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Nat Neurosci. 2019 Dec;22(12):2087-2097. doi: 10.1038/s41593-019-0539-4.

A single-cell atlas of entorhinal cortex from individuals with Alzheimer's disease reveals cell-type-specific gene expression regulation.

Author information

1
Department of Anatomy and Developmental Biology, Monash University, Clayton, Victoria, Australia.
2
Development and Stem Cells Program, Monash Biomedicine Discovery Institute, Clayton, Victoria, Australia.
3
Australian Regenerative Medicine Institute, Monash University, Clayton, Victoria, Australia.
4
Program in Cardiovascular and Metabolic Disorders, Duke-National University of Singapore Medical School, Singapore, Singapore.
5
Department of Pathology, The University of Melbourne, Melbourne, Victoria, Australia.
6
Victorian Brain Bank, Florey Institute of Neurosciences, Parkville, Victoria, Australia.
7
ARC Center of Excellence in Plant Energy Biology, The University of Western Australia, Perth, Western Australia, Australia.
8
The Harry Perkins Institute of Medical Research, Perth, Western Australia, Australia.
9
Program in Cardiovascular and Metabolic Disorders, Duke-National University of Singapore Medical School, Singapore, Singapore. owen.rackham@duke-nus.edu.sg.
10
Program in Cardiovascular and Metabolic Disorders, Duke-National University of Singapore Medical School, Singapore, Singapore. enrico.petretto@duke-nus.edu.sg.
11
Department of Anatomy and Developmental Biology, Monash University, Clayton, Victoria, Australia. jose.polo@monash.edu.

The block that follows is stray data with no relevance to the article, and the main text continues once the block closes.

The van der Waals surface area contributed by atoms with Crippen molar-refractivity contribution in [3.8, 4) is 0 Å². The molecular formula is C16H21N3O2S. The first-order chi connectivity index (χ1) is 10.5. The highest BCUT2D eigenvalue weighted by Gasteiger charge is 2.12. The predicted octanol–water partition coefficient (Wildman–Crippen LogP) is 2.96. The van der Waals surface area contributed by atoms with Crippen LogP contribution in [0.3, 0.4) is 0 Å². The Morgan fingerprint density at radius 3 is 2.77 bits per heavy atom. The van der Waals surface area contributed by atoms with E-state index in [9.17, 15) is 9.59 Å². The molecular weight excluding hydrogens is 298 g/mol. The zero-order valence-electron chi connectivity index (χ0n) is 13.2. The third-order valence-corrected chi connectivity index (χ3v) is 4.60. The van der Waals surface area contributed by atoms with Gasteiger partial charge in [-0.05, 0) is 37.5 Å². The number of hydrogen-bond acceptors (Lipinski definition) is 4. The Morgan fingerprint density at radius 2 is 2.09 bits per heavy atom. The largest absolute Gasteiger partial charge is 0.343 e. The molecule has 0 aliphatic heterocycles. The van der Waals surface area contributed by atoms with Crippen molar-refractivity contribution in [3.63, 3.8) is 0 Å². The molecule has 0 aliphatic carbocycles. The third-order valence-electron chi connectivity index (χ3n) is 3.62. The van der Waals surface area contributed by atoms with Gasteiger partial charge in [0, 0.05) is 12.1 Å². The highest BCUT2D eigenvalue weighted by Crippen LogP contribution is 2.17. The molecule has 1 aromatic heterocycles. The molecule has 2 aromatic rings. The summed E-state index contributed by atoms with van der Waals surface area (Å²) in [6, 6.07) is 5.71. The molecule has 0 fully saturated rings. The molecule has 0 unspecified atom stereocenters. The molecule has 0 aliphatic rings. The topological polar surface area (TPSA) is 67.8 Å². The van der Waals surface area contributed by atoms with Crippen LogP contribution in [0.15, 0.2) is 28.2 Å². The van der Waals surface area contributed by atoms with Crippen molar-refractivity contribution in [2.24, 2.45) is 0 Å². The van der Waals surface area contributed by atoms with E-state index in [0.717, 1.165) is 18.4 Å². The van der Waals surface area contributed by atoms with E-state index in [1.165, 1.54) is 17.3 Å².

12
Development and Stem Cells Program, Monash Biomedicine Discovery Institute, Clayton, Victoria, Australia. jose.polo@monash.edu.
13
Australian Regenerative Medicine Institute, Monash University, Clayton, Victoria, Australia. jose.polo@monash.edu.

Abstract

There is currently little information available about how individual cell types contribute to Alzheimer's disease. Here we applied single-nucleus RNA sequencing to entorhinal cortex samples from control and Alzheimer's disease brains (nā€‰=ā€‰6 per group), yielding a total of 13,214 high-quality nuclei. We detail cell-type-specific gene expression patterns, unveiling how transcriptional changes in specific cell subpopulations are associated with Alzheimer's disease. We report that the Alzheimer's disease risk gene APOE is specifically repressed in Alzheimer's disease oligodendrocyte progenitor cells and astrocyte subpopulations and upregulated in an Alzheimer's disease-specific microglial subopulation. Integrating transcription factor regulatory modules with Alzheimer's disease risk loci revealed drivers of cell-type-specific state transitions towards Alzheimer's disease. For example, transcription factor EB, a master regulator of lysosomal function, regulates multiple disease genes in a specific Alzheimer's disease astrocyte subpopulation. These results provide insights into the coordinated control of Alzheimer's disease risk genes and their cell-type-specific contribution to disease susceptibility. These results are available at http://adsn.ddnetbio.com.

PMID:
31768052
DOI:
10.1038/s41593-019-0539-4

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